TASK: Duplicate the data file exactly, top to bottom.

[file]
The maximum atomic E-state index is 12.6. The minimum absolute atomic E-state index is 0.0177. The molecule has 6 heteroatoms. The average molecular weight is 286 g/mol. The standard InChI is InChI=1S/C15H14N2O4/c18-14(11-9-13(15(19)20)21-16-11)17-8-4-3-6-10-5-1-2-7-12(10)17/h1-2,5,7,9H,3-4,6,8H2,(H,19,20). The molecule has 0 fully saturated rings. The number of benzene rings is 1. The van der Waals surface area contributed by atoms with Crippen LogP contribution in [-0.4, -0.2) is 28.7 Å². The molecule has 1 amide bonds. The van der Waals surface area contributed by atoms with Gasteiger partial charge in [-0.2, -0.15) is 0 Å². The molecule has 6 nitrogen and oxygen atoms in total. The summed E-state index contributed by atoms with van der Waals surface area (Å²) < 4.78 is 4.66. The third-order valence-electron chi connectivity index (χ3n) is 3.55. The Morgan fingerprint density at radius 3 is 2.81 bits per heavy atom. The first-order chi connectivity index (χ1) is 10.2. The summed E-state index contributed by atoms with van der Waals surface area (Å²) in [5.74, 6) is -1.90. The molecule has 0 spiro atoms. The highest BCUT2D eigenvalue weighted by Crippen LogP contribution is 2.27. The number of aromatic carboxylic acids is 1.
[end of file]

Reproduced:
The maximum atomic E-state index is 12.6. The minimum absolute atomic E-state index is 0.0177. The molecule has 6 heteroatoms. The average molecular weight is 286 g/mol. The standard InChI is InChI=1S/C15H14N2O4/c18-14(11-9-13(15(19)20)21-16-11)17-8-4-3-6-10-5-1-2-7-12(10)17/h1-2,5,7,9H,3-4,6,8H2,(H,19,20). The molecule has 0 fully saturated rings. The number of benzene rings is 1. The van der Waals surface area contributed by atoms with Crippen LogP contribution in [-0.4, -0.2) is 28.7 Å². The molecule has 1 amide bonds. The van der Waals surface area contributed by atoms with Gasteiger partial charge in [-0.2, -0.15) is 0 Å². The molecule has 6 nitrogen and oxygen atoms in total. The summed E-state index contributed by atoms with van der Waals surface area (Å²) < 4.78 is 4.66. The third-order valence-electron chi connectivity index (χ3n) is 3.55. The Morgan fingerprint density at radius 3 is 2.81 bits per heavy atom. The first-order chi connectivity index (χ1) is 10.2. The summed E-state index contributed by atoms with van der Waals surface area (Å²) in [5.74, 6) is -1.90. The molecule has 0 spiro atoms. The highest BCUT2D eigenvalue weighted by Crippen LogP contribution is 2.27. The number of aromatic carboxylic acids is 1.